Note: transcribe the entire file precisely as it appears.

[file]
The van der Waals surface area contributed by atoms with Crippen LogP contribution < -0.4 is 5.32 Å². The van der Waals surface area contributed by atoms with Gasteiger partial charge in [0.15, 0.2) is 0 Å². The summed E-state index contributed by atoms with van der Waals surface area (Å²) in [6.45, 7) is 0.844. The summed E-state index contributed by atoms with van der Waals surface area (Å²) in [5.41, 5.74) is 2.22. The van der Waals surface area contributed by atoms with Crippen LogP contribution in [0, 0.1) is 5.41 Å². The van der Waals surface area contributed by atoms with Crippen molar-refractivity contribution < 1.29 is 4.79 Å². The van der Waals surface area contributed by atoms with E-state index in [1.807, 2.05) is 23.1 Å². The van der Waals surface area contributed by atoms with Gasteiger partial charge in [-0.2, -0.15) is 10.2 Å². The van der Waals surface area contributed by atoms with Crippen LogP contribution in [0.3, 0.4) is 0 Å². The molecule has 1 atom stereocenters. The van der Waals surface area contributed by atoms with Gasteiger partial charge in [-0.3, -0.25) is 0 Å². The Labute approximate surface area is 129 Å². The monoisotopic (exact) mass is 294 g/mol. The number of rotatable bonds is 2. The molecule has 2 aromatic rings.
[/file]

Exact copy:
The van der Waals surface area contributed by atoms with Crippen LogP contribution < -0.4 is 5.32 Å². The van der Waals surface area contributed by atoms with Gasteiger partial charge in [0.15, 0.2) is 0 Å². The summed E-state index contributed by atoms with van der Waals surface area (Å²) in [6.45, 7) is 0.844. The summed E-state index contributed by atoms with van der Waals surface area (Å²) in [5.41, 5.74) is 2.22. The van der Waals surface area contributed by atoms with Crippen LogP contribution in [0, 0.1) is 5.41 Å². The van der Waals surface area contributed by atoms with Crippen molar-refractivity contribution < 1.29 is 4.79 Å². The van der Waals surface area contributed by atoms with E-state index in [1.807, 2.05) is 23.1 Å². The van der Waals surface area contributed by atoms with Gasteiger partial charge in [-0.2, -0.15) is 10.2 Å². The van der Waals surface area contributed by atoms with Crippen LogP contribution in [0.3, 0.4) is 0 Å². The molecule has 1 atom stereocenters. The van der Waals surface area contributed by atoms with Gasteiger partial charge in [-0.3, -0.25) is 0 Å². The Labute approximate surface area is 129 Å². The monoisotopic (exact) mass is 294 g/mol. The number of rotatable bonds is 2. The molecule has 2 aromatic rings.